IN THE PAST, presidents have nominated justices to the Supreme Court who have been received with a national outpouring of acclaim. American society is probably too politically riven for President Bush to manage such a triumph today. Still, broad-based support should remain Mr. Bush's critical goal as he contemplates the replacement of Justice Sandra Day O'Connor. There is an enormous difference between a judicial nominee confirmed on a party-line vote and one who receives strong bipartisan backing. This requires of Democrats a fair-minded assessment of the president's choice. Yet it also requires that Mr. Bush search for a nominee who meets the standards of those acclaimed selections.

The first is that any nominee should have professional qualifications of the highest caliber. This point would be too obvious to mention, except that presidents have not always paid it much heed. Particularly in the current political environment, it is essential that there be no suspicions that the nominee was named because of narrow ideological considerations or political loyalty. Mr. Bush would do the country, and himself, a great favor if he can convincingly state that his nominee is among the small group of American lawyers most qualified to serve on the Supreme Court.

Another critical factor is temperament. By this we do not mean being a nice person or being genial in the courtroom; great justices are sometimes neither. The world of conservative jurisprudence is today split between judges content to decide specific cases and those -- such as Justice Antonin Scalia -- who insist on using the bench as a kind of pulpit for a larger war over American law and society. A nominee who strikes such a pose not only invites opposition from those who disagree with his or her stances but displays precisely what the court does not need: a lack of modesty and a grandiose conception of the judicial function. Justices only rarely get to be heroes and should not imagine themselves as such.

A related point is that a nominee who strongly believes in the stability of precedent -- the legal principle of stare decisis -- is far more likely to garner broad support than a nominee who generally regards past decisions as ripe for overturning. Justice Clarence Thomas is more radical than Justice Scalia not because he has a more radical view of how cases should be decided in the first instance but because of his willingness to overturn age-old precedents. It is far easier to support a nominee whose approach to cases is not one's own if that nominee treats decisions of past eras with respect and deference.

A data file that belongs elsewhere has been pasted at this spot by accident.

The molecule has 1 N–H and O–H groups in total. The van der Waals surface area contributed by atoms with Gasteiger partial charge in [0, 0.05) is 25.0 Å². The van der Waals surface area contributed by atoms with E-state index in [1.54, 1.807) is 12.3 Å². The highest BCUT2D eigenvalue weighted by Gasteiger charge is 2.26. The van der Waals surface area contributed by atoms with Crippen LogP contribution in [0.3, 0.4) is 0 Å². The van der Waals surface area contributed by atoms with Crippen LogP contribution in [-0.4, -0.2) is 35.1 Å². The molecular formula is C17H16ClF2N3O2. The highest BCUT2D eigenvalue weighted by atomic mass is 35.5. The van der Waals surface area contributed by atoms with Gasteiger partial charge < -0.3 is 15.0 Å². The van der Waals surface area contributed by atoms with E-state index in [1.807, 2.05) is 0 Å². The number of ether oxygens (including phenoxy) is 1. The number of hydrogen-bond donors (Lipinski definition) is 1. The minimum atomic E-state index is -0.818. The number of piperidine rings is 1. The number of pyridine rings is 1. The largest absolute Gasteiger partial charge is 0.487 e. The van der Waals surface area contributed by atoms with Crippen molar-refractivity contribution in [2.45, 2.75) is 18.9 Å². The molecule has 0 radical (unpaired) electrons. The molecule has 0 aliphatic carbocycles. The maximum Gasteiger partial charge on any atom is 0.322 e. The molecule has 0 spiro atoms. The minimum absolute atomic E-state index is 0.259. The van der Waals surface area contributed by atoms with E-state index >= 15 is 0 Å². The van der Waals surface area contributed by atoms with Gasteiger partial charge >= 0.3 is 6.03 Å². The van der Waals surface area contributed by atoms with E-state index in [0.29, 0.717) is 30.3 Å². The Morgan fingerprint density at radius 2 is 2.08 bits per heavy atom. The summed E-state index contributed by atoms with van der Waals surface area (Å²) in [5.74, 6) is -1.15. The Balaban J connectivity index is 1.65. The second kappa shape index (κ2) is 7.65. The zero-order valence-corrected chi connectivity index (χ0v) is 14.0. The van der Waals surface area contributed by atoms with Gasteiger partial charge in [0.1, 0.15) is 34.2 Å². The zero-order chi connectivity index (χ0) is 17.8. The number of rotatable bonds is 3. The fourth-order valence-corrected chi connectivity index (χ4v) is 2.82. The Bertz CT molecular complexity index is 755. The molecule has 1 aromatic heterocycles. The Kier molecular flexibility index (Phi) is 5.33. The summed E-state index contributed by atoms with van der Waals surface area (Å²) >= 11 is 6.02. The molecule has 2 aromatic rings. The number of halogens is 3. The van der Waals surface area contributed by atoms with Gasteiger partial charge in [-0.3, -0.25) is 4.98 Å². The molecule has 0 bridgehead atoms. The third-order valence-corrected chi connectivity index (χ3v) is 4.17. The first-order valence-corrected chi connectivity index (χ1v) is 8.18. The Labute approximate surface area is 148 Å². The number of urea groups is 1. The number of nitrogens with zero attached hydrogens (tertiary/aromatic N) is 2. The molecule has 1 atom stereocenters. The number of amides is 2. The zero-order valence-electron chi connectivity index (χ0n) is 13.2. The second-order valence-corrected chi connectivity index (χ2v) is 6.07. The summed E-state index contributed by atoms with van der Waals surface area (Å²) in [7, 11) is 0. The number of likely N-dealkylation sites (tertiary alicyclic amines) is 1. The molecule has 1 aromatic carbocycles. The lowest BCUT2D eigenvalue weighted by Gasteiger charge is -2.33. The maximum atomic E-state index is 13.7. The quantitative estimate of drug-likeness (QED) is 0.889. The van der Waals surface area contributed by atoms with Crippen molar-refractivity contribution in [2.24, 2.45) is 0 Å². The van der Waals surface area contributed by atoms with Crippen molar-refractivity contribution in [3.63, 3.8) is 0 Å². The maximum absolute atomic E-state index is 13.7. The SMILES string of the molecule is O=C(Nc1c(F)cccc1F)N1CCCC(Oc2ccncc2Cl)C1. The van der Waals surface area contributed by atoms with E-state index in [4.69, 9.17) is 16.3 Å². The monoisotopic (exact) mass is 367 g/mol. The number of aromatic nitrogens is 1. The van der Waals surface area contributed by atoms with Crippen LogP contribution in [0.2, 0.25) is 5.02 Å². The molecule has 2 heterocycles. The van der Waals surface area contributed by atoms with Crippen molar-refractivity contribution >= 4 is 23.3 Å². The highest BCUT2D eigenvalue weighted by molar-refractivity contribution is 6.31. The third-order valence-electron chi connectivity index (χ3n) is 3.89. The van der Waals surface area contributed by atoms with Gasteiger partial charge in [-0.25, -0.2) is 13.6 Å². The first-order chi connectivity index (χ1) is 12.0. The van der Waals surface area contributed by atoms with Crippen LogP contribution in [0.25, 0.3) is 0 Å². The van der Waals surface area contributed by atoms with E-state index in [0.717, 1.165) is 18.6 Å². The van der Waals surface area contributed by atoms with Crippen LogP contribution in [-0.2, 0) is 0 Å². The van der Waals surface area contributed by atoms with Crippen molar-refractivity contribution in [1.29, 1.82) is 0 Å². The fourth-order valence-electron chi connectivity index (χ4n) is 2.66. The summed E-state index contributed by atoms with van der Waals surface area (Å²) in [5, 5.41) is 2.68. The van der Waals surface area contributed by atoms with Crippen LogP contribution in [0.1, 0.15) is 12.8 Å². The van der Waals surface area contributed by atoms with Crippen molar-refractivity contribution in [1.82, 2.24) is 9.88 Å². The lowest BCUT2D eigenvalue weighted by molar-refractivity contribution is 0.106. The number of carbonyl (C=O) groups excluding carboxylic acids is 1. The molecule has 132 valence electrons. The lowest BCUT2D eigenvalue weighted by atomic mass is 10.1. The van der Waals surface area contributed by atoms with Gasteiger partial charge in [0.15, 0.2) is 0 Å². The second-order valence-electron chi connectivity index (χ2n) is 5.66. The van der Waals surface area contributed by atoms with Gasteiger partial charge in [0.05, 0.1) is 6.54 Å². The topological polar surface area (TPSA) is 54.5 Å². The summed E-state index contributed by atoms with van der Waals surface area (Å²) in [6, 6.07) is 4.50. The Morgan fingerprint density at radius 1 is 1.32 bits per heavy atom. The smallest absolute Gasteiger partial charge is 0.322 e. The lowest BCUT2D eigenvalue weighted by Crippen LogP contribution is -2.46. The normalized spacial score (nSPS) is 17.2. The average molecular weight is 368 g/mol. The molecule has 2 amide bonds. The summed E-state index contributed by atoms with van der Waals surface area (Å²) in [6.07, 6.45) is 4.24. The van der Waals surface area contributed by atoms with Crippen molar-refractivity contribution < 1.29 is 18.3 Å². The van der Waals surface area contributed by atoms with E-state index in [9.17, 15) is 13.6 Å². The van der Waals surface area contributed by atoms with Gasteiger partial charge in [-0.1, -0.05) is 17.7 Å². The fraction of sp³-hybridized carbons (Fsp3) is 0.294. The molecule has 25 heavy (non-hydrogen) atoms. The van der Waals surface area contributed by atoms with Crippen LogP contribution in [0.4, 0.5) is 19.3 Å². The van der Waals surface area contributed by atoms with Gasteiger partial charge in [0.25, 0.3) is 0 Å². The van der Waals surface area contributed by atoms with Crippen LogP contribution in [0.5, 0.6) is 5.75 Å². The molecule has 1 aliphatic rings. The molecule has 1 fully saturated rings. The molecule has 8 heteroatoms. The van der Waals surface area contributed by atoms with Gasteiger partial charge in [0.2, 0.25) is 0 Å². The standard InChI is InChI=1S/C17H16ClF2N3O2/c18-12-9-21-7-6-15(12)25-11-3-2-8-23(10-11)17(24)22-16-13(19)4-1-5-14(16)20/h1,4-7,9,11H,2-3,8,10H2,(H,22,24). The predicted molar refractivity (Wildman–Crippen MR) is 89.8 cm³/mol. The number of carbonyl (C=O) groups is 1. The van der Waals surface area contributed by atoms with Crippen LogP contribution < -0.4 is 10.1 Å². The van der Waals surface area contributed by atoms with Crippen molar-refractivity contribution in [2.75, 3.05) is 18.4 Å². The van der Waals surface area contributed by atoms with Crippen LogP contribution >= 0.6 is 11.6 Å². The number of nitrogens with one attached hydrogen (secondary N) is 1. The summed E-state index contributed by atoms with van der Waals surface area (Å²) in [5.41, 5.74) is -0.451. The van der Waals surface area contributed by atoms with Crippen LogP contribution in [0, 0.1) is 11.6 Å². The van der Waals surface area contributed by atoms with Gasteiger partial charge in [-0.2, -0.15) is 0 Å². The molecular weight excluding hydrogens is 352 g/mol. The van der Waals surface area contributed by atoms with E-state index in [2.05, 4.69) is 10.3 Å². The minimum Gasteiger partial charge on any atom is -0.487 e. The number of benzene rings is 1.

Mr. Bush has made clear that he is looking for a nominee who will strictly interpret the Constitution and not be looking to discover novel rights within it. This position will have greater integrity if he nominates someone who applies such a skeptical eye across the board; fidelity to the Constitution as the Framers wrote it can be a position of high principle or it can be a cloak in which to wrap the promulgation of one's policy preferences under the guise of law. A nominee who has a track record of rejecting claims he or she finds politically congenial will -- and should -- have an easier time than one whose fidelity to the law is circumstantial. Moreover, insisting on constitutional rulings supported by the document's text, history and structure need not mean insisting on cramped or anachronistic treatment of law that was written in general terms to remain relevant to a changing society.

Liberals and Democrats, having lost the election, cannot reasonably ask Mr. Bush to nominate a justice to suit their tastes. But that doesn't mean a full-fledged war is inevitable. Even in the current environment, there must be a potential nominee who will satisfy the president but offend a minimal number of his foes. The president would do great service if he could find such a person.